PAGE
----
Two brothers from South London are giving back to the community through their clothing brand, Brixton Street Wear.
The family business was launched after Pete Adams, 43, was struggling to find something to buy his brother Daniel O’Connell, 44, for his birthday.
But inspiration struck and he had a logo specifically designed, which he had printed on a hoodie and a hat.
The design was in the shape of a record as a nod to Daniel’s earlier days as a DJ, and included the year he was born, the family initials and of course the family’s home, Brixton.
Pete said: “It was a personal present for him, because our family are from Brixton – our grandparents moved here in about 1952.”
The original intention was not to launch a brand – but the clothes proved so popular with Daniel’s friends and family that they decided to start one up.
The result is a number of collections of streetwear, including tracksuits, hoodies, shorts, hats and bags sporting the original logo, as well as other designs.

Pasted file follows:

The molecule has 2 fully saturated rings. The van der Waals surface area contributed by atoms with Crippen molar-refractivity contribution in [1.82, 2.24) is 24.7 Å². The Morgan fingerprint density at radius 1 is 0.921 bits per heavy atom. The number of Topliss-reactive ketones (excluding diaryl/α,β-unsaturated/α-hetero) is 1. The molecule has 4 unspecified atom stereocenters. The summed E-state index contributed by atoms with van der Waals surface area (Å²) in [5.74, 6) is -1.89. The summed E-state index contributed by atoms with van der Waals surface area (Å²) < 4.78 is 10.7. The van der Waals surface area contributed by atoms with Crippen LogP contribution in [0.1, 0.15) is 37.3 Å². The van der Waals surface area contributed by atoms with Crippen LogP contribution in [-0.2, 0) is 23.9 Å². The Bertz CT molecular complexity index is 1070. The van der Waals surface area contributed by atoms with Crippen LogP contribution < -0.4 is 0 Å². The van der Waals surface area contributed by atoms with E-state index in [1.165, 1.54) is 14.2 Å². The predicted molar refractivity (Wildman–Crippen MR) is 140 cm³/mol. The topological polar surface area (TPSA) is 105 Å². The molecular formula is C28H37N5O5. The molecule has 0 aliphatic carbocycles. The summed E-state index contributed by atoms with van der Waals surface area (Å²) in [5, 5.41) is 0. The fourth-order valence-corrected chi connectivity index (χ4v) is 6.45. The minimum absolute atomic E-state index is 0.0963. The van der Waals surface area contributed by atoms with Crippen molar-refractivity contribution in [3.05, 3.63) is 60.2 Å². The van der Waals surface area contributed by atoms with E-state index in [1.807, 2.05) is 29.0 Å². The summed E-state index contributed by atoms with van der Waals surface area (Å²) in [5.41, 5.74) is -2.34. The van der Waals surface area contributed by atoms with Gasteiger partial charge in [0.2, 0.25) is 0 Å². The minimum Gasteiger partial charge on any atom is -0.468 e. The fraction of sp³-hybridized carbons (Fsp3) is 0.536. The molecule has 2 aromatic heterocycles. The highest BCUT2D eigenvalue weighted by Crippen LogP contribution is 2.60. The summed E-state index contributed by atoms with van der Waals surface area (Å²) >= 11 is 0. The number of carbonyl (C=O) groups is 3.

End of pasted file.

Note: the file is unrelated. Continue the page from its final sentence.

The clothes are simple and bold, and suitable for all ages.
Pete said: “We roll out to most demographics. We’re in our forties, me and my brother, but we get people from literally kids all the way up to 60 year olds wearing our stuff.”
The brand has risen in popularity in the few years since its launch – even collaborating with Foot Locker to pay homage to Brixton Topcats player Jimmy Rogers.
But the brand is not about making money, and all the profits go to helping local people.
Pete said: “What we do with the brand is we take no money out of it.
“We’re not a charity or anything but what we’ve been trying to do, because of what’s been happening over the last eighteen months to two years, we’ve tried our best to help local community projects and charities
“We’ve been going lots back where we can.”
This year, the company has teamed with up Resole, a community-led outreach organisation that takes donated trainers and restores them for those who need them.
Their work spans the social and economic spectrum providing footwear to the homeless, care leavers, unaccompanied refugee minors, vulnerable and low-income families.
They also support established charities and organisations such as Centrepoint, Sutton council, Harp Southend, Brixton Soup Kitchen and Whitechapel Mission.
For this year’s Black Friday, Brixton Street Wear released their Giving Back collection – but instead of a discount for shoppers, 100 per cent of the profits went to Resole.
Pete said: “We’re not a charity and we don’t claim to be a charity. We’re just trying to help.
“As we’re building the brand, we’re trying to help everyone along as well. South London’s a big community.”
Pictured: Brothers Daniel O'Connell (left) and Pete Adams
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